Find parallels between your celebrations and theirs. When I first stated explaining to my family that I didn’t celebrate Christmas anymore I had to endure a lot of ‘well, we won’t bother getting you any presents then’ and similar comments. I responded by saying that Midwinter was celebrated from the solstice to 6 January and presents were exchanged at any time during those celebrations, so I was happy to give them their Midwinter presents on Christmas, if they liked. By including them in my celebrations, they stopped feeling the need to exclude me from theirs.

It’s totally okay to celebrate the bits of their holiday that you still enjoy.

Despite not celebrating Christmas as a religious holiday, I’m still a total Christmas dork. I love the music and the films and I think that’s great! Besides, it’s not like the Muppet Christmas Carol or Love Actually are really religious anyway, they’re just fun seasonal films. Christmas in particular has strong secular traditions alongside the religious ones, so I think it’s perfectly fine for me to enjoy the holiday in that context and still have my spiritual celebration on the solstice. Besides, Santa rocks and I’m not giving that dude up! He fits in pretty well with the pagan traditions, too.

Very important: Don’t bring it up at dinner.

christmas and different religious beliefsNo matter when you choose to start explaining your new (or newly revealed) beliefs to your family, the big celebratory dinner is not the time to do it. Quite aside from shocking people over the turkey is the fact that religion is one of those topics -like politics and money- which is considered bad manners to discuss at a special dinner. My family will say grace before a special meal, now, I obviously don’t believe in a Christian god, so I say my own blessing in my head, and when everyone else says ‘amen’ I say ‘blessed be’ which is the traditional witches response. In retrospect I’m kind of surprised how many years I spent doing that before anyone actually noticed.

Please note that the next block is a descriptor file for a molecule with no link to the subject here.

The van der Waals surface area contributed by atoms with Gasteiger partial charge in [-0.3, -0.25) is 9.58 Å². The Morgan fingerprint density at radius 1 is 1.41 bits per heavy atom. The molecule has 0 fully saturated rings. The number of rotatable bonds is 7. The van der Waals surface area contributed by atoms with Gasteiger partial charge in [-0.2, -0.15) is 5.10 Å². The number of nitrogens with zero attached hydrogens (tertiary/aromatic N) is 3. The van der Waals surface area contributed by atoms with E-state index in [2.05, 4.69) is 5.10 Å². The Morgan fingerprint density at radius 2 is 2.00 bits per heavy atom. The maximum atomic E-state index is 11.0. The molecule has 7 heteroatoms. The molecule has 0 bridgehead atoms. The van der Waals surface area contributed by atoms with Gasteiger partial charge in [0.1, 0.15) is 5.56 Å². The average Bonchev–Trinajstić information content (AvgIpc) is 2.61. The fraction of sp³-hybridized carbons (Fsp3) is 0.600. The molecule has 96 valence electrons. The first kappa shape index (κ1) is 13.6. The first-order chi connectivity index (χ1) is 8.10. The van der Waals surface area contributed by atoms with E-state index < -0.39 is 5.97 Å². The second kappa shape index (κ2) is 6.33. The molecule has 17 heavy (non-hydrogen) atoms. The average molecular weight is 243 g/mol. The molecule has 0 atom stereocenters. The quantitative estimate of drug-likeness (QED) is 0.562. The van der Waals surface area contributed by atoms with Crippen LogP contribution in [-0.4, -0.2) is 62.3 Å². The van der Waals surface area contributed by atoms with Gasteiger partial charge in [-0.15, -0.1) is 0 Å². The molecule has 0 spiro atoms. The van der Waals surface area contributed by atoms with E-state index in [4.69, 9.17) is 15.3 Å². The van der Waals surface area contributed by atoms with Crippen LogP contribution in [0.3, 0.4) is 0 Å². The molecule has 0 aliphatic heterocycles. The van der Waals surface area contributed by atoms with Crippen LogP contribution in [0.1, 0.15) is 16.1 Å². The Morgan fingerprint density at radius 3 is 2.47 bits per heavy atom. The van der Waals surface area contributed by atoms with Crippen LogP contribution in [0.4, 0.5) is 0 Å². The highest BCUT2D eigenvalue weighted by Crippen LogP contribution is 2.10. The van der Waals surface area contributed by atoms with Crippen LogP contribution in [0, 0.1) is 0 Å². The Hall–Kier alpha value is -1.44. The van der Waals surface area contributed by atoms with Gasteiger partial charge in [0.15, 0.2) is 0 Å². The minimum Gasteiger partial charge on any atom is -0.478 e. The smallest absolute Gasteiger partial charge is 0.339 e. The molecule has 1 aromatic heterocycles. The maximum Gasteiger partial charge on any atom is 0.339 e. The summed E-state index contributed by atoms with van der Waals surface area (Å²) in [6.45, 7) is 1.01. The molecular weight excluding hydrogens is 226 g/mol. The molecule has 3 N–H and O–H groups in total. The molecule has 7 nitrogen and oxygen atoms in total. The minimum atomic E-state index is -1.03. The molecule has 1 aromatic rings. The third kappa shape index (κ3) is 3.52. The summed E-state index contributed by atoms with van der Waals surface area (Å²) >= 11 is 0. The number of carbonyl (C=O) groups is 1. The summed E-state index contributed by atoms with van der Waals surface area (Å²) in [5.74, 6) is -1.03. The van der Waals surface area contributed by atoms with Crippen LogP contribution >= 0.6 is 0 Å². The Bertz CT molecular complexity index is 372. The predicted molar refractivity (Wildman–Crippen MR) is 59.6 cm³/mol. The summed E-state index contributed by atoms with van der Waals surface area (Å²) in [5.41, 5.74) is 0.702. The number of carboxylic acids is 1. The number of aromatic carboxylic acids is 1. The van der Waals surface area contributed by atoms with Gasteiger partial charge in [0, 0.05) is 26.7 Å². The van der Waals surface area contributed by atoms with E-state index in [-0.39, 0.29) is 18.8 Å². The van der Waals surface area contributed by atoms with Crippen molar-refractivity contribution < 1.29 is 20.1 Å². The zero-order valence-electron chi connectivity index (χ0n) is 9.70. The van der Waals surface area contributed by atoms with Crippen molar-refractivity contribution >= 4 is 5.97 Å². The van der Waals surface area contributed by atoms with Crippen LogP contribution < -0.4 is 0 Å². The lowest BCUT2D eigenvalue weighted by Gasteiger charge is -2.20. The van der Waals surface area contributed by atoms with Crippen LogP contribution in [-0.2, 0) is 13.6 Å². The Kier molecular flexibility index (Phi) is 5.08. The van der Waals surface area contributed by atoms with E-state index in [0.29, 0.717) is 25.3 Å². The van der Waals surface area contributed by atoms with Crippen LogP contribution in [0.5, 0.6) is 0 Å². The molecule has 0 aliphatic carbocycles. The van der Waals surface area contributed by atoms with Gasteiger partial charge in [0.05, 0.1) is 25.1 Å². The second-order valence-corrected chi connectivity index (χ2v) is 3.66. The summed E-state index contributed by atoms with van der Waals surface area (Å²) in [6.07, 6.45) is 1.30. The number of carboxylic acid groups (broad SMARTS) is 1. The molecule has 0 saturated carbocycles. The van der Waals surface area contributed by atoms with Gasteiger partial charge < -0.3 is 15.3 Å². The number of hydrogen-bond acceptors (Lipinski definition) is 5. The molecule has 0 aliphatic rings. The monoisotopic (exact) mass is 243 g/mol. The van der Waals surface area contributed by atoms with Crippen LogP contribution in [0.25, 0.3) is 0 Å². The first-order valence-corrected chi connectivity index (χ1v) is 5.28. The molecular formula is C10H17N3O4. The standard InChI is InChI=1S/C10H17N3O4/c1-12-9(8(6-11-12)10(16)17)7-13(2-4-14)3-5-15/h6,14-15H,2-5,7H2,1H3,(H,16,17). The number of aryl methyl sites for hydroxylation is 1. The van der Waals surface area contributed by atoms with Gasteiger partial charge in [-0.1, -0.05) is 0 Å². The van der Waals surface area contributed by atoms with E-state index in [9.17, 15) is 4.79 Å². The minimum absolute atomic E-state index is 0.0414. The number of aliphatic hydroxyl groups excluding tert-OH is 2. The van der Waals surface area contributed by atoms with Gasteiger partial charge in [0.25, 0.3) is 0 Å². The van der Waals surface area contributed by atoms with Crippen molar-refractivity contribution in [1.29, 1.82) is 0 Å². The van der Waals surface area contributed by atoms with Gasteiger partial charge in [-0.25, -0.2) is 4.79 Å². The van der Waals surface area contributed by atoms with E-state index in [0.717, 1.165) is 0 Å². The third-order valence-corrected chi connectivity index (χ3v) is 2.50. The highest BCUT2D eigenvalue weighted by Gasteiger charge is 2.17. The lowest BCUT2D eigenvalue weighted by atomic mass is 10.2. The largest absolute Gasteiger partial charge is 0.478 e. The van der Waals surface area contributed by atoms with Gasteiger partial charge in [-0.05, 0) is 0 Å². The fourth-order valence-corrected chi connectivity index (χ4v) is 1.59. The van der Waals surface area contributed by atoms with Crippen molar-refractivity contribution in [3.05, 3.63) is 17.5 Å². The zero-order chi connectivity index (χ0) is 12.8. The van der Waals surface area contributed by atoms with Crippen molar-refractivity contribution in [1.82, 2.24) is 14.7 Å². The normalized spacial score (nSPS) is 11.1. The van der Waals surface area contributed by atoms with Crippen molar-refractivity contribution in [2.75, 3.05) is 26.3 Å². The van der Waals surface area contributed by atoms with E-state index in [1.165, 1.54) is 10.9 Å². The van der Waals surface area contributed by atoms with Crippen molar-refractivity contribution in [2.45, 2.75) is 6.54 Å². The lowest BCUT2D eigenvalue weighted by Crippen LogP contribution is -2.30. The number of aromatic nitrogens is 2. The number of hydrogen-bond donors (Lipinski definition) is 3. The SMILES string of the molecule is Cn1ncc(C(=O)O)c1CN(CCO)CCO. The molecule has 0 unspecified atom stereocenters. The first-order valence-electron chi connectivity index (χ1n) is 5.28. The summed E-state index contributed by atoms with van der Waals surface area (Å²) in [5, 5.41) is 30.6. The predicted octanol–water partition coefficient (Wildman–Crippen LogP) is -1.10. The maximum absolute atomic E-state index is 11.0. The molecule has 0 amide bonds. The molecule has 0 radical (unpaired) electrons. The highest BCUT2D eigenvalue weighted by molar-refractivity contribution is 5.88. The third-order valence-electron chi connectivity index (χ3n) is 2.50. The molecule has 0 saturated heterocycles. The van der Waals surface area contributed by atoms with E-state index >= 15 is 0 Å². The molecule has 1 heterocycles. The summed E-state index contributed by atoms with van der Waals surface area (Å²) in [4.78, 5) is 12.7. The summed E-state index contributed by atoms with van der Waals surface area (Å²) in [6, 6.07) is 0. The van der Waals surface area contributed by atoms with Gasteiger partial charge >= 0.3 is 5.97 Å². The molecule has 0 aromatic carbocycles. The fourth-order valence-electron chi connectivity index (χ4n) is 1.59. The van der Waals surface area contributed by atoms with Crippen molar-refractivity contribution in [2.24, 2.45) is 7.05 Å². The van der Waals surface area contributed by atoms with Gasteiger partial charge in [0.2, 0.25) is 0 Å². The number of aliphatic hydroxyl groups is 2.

Invite them to join you.

Once you’ve arrived in a place where your family is acceptive and supportive of your beliefs, invite them to join in. They may want to do this straight away or it may take time, that’s up to you and them. They may feel that participating in a magical ritual is not something a catholic would do or they may be excited to join you in a bonding experience.

Create new traditions.

If you’ve got to a point where everyone is really down with your different beliefs, mix them up with theirs! Maybe you say grace and a pagan blessing before dinner now or everyone opens one present on the solstice before the rest of them at Christmas. There are all sorts of ways to blend things together and there is nothing wrong with celebrating the diversity in your family!

Above all else, have fun and celebrate the holidays with your family and friends. No matter what the differences in beliefs are, this time of year is about warmth and kindness and love and everyone can celebrate that!

If you have any questions about what I’ve written, please feel free to ask!

I’m happy to help if you’ve got something specific you’d like to discuss or if you’d like more details about my experiences. It’s against the ethics of being a witch to try to convert people, which is why I haven’t discussed anything in depth, but I enjoy talking about it when requested to do so.

– Catherine

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3 thoughts on “Surviving the holidays when your religious beliefs are different from your family’s

  1. Pingback: Syncretics and Esoteric Etymology: connecting hidden meanings